As a consumer, I’d be turned off if the guy who came to give us an estimate on a new fence today said, “Oh, I do this to help people but I’m not really an expert on fences…” Or if my optometrist said, “Nah, I wouldn’t consider myself an expert on eyes. There are ophthalmologists who know more than I do.” Or if my mechanic said, “I have to look up the part number for this. Clearly I’m no expert on fixing cars!”

I go to the fence guy, the eye doctor, the mechanic not because they know everything or are the absolute best in the world, but because they have the skills and training to do what I can’t.

Being a car seat expert doesn’t mean knowing everything. It doesn’t mean that we never have to look things up (in fact, our training specifically tells us that we should look things up). It doesn’t mean we can solve every problem. It doesn’t mean we’ll never run into a situation we haven’t encountered before. It doesn’t mean there aren’t other people in the car seat universe who know more or have more experience than we do.

Being an expert does mean that we know more than the average bear, at least in terms of child passenger safety. It means we’re a reliable source of information that we can use to help make kids safer.

To claim we’re not experts on car seats undermines what we do. Why would a parent trust someone who says, “I’m no expert, but your kid shouldn’t be in a booster seat”? It is our expertise that leads people to seek our advice and to trust what we say. If we claim we’re not experts, where is our credibility?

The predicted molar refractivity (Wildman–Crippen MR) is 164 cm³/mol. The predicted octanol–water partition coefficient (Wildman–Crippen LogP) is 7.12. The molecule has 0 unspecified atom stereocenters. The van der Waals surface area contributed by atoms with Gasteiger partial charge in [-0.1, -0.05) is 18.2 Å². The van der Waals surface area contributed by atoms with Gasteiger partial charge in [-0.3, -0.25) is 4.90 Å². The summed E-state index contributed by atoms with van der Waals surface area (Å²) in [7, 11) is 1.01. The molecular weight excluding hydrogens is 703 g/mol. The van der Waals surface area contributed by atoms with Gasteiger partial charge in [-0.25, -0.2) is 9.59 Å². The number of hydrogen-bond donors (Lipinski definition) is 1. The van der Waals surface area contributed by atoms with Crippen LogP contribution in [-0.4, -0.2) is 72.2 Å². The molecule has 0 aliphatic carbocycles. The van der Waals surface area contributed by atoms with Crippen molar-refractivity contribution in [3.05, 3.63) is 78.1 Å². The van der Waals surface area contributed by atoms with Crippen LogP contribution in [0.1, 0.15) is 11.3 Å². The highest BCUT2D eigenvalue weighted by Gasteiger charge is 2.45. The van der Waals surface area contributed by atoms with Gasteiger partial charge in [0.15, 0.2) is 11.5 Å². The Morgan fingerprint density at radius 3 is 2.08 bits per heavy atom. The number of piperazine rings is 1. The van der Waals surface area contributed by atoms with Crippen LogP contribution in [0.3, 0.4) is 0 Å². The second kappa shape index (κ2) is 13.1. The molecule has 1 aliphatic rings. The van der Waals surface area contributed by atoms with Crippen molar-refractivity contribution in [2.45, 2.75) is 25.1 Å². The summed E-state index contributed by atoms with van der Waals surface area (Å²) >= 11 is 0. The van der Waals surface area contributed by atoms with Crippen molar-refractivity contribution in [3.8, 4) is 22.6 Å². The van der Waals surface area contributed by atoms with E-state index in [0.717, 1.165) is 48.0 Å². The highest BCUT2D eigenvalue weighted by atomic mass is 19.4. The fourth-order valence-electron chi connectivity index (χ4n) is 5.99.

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Mother’s Day Flash Giveaway: Graco 4Ever All-in-1 Carseat + Harvey’s Seatbelt Bag!

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Mothers Day Giveaway graphic - 4ever and HarveysHere at CarseatBlog we know our demographic and they’re mostly moms, moms-to-be, grandmothers, child care providers and the occasional Mr. Mom. We’re cool with that because we’re Moms (and Mr. Moms) too! We know where you’ve been and where you’re going. We also know that almost everyone can use a Graco 4Ever All-in-1 Carseat for your precious cargo and an awesome new seatbelt purse from Harveys for mom!

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Guest Post: Misuse is everywhere. How should you react?

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With a 96-98 percent misuse rate, nearly every car seat a person sees will have some sort of error on it. It’ll range from something that’s not a big deal, to something that’s potentially fatal.

When we scroll through our FaceBook feeds, or when we’re out and about, we’re constantly bombarded by misuse. Of course, we’d all like to make babies safe, but does it mean we should talk to every parent, and if so, how?